Uncover the in's and out's of picturesque Cedar Key Island off Florida's Gulf Coast.

By Jeff Book
March 02, 2011
The remote island of Cedar Key.
Alicia Earle Renner, courtesy of Florida Tourism Bureau, www.visitflorida.com

Roughly two hours north of Tampa, Cedar Key is a gorgeous outpost near the point where the Florida peninsula meets the Panhandle. Free of stoplights and franchises, this remote village counts a population of only 900. Vintage fish sheds fill its backwater inlets, along with old mullet boats now used by clam farmers.

Nature continues to be the area's biggest draw. In 1867, famed naturalist John Muir ended his 1,000-mile trek from Indiana here, enthusing about the "many gems of plamy islets called 'keys' that fringe the shore like huge bouquets." Many are now part of Cedar Key National Wildlife Refuge, which can be enjoyed by renting a kayak from Kayak Cedar Keys. On a Tidewater Tours cruise around the islands, Capt. Doug Maple points out bald eagles, herons, pelicans, dolphins, and the 1854 lighthouse on neighboring Seahorse Key.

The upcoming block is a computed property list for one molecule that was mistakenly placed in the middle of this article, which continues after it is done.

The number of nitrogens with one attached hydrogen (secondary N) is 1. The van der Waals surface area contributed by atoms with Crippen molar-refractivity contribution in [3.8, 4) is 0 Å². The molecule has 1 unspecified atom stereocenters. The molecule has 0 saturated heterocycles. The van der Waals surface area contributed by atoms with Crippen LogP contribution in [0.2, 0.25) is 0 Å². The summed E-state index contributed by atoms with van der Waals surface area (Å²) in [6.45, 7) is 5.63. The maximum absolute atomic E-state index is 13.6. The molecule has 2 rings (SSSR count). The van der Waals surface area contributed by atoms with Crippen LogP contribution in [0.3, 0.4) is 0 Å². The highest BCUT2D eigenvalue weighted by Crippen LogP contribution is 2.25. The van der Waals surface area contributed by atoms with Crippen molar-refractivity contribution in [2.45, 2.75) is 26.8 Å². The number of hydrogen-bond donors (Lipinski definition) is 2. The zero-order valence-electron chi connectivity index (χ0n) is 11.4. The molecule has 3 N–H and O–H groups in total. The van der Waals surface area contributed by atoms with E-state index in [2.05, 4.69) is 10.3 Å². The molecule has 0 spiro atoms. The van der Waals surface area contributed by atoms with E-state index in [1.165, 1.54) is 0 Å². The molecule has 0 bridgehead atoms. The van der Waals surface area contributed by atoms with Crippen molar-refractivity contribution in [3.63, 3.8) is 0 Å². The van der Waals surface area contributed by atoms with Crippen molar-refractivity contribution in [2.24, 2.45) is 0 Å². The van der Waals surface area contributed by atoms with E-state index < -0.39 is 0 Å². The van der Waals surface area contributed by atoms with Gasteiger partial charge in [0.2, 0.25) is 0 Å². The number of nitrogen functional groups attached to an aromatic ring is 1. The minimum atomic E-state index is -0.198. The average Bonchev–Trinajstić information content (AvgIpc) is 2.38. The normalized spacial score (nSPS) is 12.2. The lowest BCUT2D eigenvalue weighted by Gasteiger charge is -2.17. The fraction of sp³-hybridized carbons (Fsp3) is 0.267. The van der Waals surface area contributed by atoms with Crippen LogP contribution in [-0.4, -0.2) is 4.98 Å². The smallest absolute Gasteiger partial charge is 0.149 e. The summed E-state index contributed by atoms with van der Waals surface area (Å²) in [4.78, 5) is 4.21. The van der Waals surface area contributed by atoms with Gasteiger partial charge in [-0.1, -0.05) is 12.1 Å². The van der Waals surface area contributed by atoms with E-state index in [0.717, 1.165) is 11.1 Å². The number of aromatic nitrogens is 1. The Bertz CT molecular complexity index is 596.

Stay: Built in 1880, Cedar Key Bed & Breakfast features rooms with private baths and central air. Rates start at $105; cedarkeybandb.com. The circa-1859 Island Hotel is a historic B&B with wraparound verandas. Rates start at $90; islandhotel-cedarkey.com.

Eat: In addition to the Island Hotel's excellent restaurant, Cedar Key offers local clam chowders ranging from the creamy version at Tony's Seafood Restaurant (352-543-0022) to the smoky-rich concotion at the waterside Old Fish House Cafe (352-543-9800).

Play: To book a Tidewater Tour, call 352-543-9523, or visit tidewatertours.com. Kayak Cedar Keys provides paddling maps and dry bags with rentals; 352/543-9447 or kayakcedarkeys.com